The power of a cohesive team is often demonstrated both in sports and in business. Unity and executing against a plan can make a team successful despite improbable odds.
I played on the Quebec basketball team for a number of years at a time when the province decided to invest heavily in its sports teams. We had a great coach and trained year round out of a Montreal base. Significant portions of summers were spent at basketball camps in the Pocono Mountains of Pennsylvania, practicing and playing against some of the best players and teams in the United States.
All about basketball
It was a magical time. I met a number of the NBA pros who I had watched on TV. We played against women who graced the covers of Sports Illustrated and emerging stars who would go on to dominate the U.S. college scene. The experience was demanding and intense, and I loved it.
After the Canada Games, I transferred out of Quebec and with eligibility remaining, joined another university basketball team. It was but a few short years earlier that women were first allowed to attend my new university so the women’s sports programs were in a building phase. My teammates and coach were great people individually and we had our moments, but it was definitely a step down from the Quebec team in terms of skill set and intensity.
One week we began our preparations for our toughest competition of the year against the team that was ranked number 2 in Canada. The coach started to describe a strategy that I thought had no chance of success based on everything that I knew about winning strategies and the abilities of my teammates. I was about to challenge her when I looked around and saw the acceptance and commitment on the faces of my teammates as they listened to her. People were nodding as she spoke, absorbing her plan.
I made an immediate decision to join them in accepting the plan that the coach laid out. You probably guessed it – against improbable odds, we won the game on a combination of hard work and a well-executed plan against a competitor who was overconfident. Another underdog overachieving against a much more powerful opponent.
I learned a lot out of that experience.
First, I wasn’t as smart as I thought I was. My Quebec team experience was one thing but it didn’t qualify me as a coach. It’s impossible to do two things at once – play and coach. I learned that it was best to stick with the playing and leave the coaching to someone who could see the whole game with a dispassionate set of eyes. I was reacting to a plan versus thinking about all of the options that the coach had to select the plan. I didn’t know her plan for prepping us for the game, and that was crucial to our success. My initial reaction that it wouldn’t work was armchair quarterbacking at its worst.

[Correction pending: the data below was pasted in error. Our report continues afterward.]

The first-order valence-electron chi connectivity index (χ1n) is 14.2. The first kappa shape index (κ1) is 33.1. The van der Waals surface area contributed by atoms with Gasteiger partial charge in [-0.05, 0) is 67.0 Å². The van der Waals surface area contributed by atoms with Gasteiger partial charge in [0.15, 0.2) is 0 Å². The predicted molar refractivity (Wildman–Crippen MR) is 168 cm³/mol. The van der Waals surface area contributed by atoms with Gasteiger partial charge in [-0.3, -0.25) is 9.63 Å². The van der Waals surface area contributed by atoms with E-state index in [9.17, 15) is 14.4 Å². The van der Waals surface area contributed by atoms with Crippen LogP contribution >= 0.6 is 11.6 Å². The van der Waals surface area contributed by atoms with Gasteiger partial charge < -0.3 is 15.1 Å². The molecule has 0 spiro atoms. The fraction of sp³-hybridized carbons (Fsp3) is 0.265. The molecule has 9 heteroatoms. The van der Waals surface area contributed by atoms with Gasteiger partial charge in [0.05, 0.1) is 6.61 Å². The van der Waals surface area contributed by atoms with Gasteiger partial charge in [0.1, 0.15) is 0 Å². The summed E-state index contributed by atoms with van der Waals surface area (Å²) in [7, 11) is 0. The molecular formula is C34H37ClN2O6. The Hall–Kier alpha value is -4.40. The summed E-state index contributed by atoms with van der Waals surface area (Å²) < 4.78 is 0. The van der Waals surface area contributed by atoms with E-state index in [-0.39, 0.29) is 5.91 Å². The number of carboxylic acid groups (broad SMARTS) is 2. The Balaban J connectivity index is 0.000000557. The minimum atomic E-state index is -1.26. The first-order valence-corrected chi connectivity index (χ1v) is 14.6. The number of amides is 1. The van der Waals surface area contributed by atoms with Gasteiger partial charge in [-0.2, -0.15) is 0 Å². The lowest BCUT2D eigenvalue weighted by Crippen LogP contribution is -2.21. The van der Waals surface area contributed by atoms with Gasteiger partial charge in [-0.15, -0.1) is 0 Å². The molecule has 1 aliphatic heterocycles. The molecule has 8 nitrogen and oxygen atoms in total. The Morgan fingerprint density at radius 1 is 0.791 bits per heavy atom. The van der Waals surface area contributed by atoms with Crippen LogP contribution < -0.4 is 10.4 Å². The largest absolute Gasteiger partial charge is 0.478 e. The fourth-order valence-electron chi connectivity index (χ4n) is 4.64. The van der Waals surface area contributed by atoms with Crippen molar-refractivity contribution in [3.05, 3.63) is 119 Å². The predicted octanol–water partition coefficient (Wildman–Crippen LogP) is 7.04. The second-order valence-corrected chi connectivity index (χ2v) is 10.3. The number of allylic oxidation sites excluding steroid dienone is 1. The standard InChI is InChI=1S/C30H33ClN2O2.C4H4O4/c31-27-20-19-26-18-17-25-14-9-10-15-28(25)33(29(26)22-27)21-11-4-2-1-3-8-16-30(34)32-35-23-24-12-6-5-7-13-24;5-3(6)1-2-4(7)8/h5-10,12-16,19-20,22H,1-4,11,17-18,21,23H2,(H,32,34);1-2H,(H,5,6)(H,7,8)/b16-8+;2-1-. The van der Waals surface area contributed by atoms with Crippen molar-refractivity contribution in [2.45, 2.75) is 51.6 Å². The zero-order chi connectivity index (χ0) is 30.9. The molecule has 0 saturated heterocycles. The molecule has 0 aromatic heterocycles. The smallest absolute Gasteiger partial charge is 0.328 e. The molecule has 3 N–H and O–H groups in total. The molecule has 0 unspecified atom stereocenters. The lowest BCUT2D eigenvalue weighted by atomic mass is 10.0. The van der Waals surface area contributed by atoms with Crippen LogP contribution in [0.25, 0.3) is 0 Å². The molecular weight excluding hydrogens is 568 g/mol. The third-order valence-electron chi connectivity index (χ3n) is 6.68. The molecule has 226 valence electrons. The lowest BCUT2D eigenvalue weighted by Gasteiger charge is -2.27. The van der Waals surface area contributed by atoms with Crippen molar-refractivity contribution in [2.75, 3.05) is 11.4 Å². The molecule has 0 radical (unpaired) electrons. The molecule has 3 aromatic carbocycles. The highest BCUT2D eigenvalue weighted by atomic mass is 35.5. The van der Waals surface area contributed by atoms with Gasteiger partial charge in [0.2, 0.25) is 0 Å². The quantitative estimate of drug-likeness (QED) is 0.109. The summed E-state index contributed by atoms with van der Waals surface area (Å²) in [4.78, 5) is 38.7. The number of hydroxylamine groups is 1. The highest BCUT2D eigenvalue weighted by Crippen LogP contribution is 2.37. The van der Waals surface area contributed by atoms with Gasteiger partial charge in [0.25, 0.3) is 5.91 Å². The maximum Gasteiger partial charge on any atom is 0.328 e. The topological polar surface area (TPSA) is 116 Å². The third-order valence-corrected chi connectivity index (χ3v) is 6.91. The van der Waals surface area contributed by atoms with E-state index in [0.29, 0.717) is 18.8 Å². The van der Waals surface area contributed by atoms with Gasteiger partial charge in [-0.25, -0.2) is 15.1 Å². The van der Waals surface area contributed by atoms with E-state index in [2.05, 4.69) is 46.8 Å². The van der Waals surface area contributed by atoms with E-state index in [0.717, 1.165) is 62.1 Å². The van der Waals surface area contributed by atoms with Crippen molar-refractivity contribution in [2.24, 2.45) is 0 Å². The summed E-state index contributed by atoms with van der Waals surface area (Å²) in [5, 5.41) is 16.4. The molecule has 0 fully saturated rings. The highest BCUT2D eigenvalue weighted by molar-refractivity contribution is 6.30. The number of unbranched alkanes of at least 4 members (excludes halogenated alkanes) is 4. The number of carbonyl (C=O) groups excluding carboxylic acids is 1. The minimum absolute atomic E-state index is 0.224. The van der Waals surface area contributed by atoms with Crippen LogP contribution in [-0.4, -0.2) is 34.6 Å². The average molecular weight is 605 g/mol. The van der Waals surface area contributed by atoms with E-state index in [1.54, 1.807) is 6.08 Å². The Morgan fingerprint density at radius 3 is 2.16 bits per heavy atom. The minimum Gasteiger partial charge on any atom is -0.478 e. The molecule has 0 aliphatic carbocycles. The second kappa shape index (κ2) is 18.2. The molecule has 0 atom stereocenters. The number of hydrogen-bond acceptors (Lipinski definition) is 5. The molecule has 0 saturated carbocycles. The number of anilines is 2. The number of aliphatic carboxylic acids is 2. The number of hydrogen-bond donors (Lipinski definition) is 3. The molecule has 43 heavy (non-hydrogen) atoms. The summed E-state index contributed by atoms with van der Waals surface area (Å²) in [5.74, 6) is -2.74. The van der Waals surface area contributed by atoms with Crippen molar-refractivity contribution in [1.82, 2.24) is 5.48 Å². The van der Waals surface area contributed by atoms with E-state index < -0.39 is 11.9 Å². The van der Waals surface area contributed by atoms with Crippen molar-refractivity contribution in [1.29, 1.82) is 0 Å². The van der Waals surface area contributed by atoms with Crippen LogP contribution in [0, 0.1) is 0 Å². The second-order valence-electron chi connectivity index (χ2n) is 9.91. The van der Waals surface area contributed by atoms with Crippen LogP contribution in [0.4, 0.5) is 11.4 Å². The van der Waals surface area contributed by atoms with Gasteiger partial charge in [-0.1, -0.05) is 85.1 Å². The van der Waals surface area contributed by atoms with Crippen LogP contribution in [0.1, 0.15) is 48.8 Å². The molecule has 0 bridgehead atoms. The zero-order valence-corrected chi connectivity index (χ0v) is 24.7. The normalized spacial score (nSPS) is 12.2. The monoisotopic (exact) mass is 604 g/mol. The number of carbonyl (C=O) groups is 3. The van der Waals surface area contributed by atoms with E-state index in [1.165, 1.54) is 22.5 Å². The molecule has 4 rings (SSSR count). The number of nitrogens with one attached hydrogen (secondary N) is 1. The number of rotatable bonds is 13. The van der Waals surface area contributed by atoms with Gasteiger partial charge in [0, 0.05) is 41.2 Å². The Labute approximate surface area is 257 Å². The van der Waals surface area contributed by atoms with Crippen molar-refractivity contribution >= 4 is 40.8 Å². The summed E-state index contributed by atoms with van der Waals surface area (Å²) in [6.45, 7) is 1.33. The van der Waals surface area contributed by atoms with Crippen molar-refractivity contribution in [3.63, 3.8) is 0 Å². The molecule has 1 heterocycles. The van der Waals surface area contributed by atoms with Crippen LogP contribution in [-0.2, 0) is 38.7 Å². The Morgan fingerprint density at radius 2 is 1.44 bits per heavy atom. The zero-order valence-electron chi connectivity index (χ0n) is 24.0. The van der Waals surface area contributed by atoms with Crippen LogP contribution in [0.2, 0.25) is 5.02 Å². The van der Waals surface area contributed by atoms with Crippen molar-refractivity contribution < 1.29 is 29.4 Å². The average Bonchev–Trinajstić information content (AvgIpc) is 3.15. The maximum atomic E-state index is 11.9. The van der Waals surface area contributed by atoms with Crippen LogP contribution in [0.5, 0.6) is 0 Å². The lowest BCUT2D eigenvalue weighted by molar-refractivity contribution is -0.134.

I was glad that I had not spoken up and challenged the coach in front of the team or even in private. To do so would have been petty and small, and I could have fractured the team’s cohesiveness. The girls already looked at me and my experience as a notch or more above their own experiences. They didn’t need me to remind them of that, and as it turned out the coach was right and I was wrong – a lesson that I thankfully learned in private as well.
I learned that the prep for the game was all about developing a deep belief in the plan and a positive outlook on how the game would unfold. Our coach drilled this into us and almost nothing surprised us in the game – either that we or our opponent did.
Perhaps the biggest lesson for me, though, was what a team aligned behind a plan can do. With everyone working the same plan, pulling together at the same time, believing in each other and the plan, we did deliver a miracle win. Too often people think that filling every position with the best possible player, a star, is the only way to win against a powerful opponent. Day after day, this is disproved in sports and in business. It is how the people on the court actually work together to execute the plan that makes all the difference. (Now it is impossible to pull off a win in sports or in business without a basic level of competence, so it’s not as if a rag-tag group of people can compete and win in all instances.)
I am not prepping or playing basketball games anymore, but the lesson of this match has stayed with me as I play the game of business in real life. I will never underestimate a competitor who looks weak and unable, nor am I afraid to take on larger players with a good plan of action. Having a good plan is often enough with a committed, cohesive team pulling in the same direction.
Take a look at Malcolm Gladwell’s in-depth article, “How David Beats Goliath” in The New Yorker. He demonstrates that even if obstacles seem insurmountable, a dedicated team united under an unexpected strategy can beat a more powerful opponent.